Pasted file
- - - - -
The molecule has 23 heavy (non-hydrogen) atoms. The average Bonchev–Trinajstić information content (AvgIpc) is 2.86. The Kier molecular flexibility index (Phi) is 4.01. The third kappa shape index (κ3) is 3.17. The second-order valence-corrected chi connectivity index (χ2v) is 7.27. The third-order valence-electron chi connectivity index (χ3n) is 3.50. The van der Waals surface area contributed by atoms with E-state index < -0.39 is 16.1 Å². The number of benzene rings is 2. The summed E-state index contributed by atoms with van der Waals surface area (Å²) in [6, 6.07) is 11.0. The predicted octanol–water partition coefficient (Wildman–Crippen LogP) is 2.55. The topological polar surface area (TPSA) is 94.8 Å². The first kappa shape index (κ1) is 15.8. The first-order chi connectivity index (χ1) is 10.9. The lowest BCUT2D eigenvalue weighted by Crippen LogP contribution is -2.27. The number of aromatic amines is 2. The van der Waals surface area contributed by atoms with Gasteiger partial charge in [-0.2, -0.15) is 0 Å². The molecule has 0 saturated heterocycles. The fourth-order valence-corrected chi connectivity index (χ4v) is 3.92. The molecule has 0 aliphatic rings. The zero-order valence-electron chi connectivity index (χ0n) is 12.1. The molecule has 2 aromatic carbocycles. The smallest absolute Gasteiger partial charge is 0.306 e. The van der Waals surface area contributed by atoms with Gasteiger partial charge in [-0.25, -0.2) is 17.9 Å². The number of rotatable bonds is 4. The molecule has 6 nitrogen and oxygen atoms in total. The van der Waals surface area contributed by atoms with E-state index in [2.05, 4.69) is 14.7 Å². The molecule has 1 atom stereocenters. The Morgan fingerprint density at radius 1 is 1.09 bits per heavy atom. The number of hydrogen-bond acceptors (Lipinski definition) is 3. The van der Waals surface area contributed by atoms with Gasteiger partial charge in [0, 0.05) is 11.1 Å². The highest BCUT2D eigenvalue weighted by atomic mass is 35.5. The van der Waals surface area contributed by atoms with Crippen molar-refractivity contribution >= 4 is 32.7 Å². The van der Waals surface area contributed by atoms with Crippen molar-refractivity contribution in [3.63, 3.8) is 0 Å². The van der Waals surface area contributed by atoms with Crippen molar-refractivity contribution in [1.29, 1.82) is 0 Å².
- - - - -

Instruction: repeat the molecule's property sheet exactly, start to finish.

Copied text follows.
The molecule has 23 heavy (non-hydrogen) atoms. The average Bonchev–Trinajstić information content (AvgIpc) is 2.86. The Kier molecular flexibility index (Phi) is 4.01. The third kappa shape index (κ3) is 3.17. The second-order valence-corrected chi connectivity index (χ2v) is 7.27. The third-order valence-electron chi connectivity index (χ3n) is 3.50. The van der Waals surface area contributed by atoms with E-state index < -0.39 is 16.1 Å². The number of benzene rings is 2. The summed E-state index contributed by atoms with van der Waals surface area (Å²) in [6, 6.07) is 11.0. The predicted octanol–water partition coefficient (Wildman–Crippen LogP) is 2.55. The topological polar surface area (TPSA) is 94.8 Å². The first kappa shape index (κ1) is 15.8. The first-order chi connectivity index (χ1) is 10.9. The lowest BCUT2D eigenvalue weighted by Crippen LogP contribution is -2.27. The number of aromatic amines is 2. The van der Waals surface area contributed by atoms with Gasteiger partial charge in [-0.2, -0.15) is 0 Å². The molecule has 0 saturated heterocycles. The fourth-order valence-corrected chi connectivity index (χ4v) is 3.92. The molecule has 0 aliphatic rings. The zero-order valence-electron chi connectivity index (χ0n) is 12.1. The molecule has 2 aromatic carbocycles. The smallest absolute Gasteiger partial charge is 0.306 e. The van der Waals surface area contributed by atoms with Gasteiger partial charge in [-0.25, -0.2) is 17.9 Å². The number of rotatable bonds is 4. The molecule has 6 nitrogen and oxygen atoms in total. The van der Waals surface area contributed by atoms with E-state index in [2.05, 4.69) is 14.7 Å². The molecule has 1 atom stereocenters. The Morgan fingerprint density at radius 1 is 1.09 bits per heavy atom. The number of hydrogen-bond acceptors (Lipinski definition) is 3. The van der Waals surface area contributed by atoms with Gasteiger partial charge in [0, 0.05) is 11.1 Å². The highest BCUT2D eigenvalue weighted by atomic mass is 35.5. The van der Waals surface area contributed by atoms with Crippen molar-refractivity contribution >= 4 is 32.7 Å². The van der Waals surface area contributed by atoms with Crippen molar-refractivity contribution in [3.63, 3.8) is 0 Å². The van der Waals surface area contributed by atoms with Crippen molar-refractivity contribution in [1.29, 1.82) is 0 Å².